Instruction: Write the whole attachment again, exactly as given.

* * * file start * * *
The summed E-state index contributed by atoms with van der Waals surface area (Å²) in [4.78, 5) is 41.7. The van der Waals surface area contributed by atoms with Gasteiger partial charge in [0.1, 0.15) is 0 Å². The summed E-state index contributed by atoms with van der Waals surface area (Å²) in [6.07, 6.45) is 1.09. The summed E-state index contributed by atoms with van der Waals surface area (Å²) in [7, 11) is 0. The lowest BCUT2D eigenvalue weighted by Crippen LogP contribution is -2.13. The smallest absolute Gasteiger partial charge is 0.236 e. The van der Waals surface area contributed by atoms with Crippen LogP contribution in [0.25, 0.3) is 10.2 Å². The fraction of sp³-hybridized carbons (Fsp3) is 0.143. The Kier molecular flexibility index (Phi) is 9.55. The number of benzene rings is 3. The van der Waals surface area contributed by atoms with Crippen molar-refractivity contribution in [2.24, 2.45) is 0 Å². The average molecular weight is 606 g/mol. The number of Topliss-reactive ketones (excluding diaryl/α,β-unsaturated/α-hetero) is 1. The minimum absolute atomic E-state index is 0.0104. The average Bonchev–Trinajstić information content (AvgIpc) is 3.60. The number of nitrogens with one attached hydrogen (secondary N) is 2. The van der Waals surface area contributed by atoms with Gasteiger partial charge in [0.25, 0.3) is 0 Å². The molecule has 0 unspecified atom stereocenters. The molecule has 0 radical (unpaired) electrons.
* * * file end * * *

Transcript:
The summed E-state index contributed by atoms with van der Waals surface area (Å²) in [4.78, 5) is 41.7. The van der Waals surface area contributed by atoms with Gasteiger partial charge in [0.1, 0.15) is 0 Å². The summed E-state index contributed by atoms with van der Waals surface area (Å²) in [6.07, 6.45) is 1.09. The summed E-state index contributed by atoms with van der Waals surface area (Å²) in [7, 11) is 0. The lowest BCUT2D eigenvalue weighted by Crippen LogP contribution is -2.13. The smallest absolute Gasteiger partial charge is 0.236 e. The van der Waals surface area contributed by atoms with Crippen LogP contribution in [0.25, 0.3) is 10.2 Å². The fraction of sp³-hybridized carbons (Fsp3) is 0.143. The Kier molecular flexibility index (Phi) is 9.55. The number of benzene rings is 3. The van der Waals surface area contributed by atoms with Crippen molar-refractivity contribution in [2.24, 2.45) is 0 Å². The average molecular weight is 606 g/mol. The number of Topliss-reactive ketones (excluding diaryl/α,β-unsaturated/α-hetero) is 1. The minimum absolute atomic E-state index is 0.0104. The average Bonchev–Trinajstić information content (AvgIpc) is 3.60. The number of nitrogens with one attached hydrogen (secondary N) is 2. The van der Waals surface area contributed by atoms with Gasteiger partial charge in [0.25, 0.3) is 0 Å². The molecule has 0 unspecified atom stereocenters. The molecule has 0 radical (unpaired) electrons.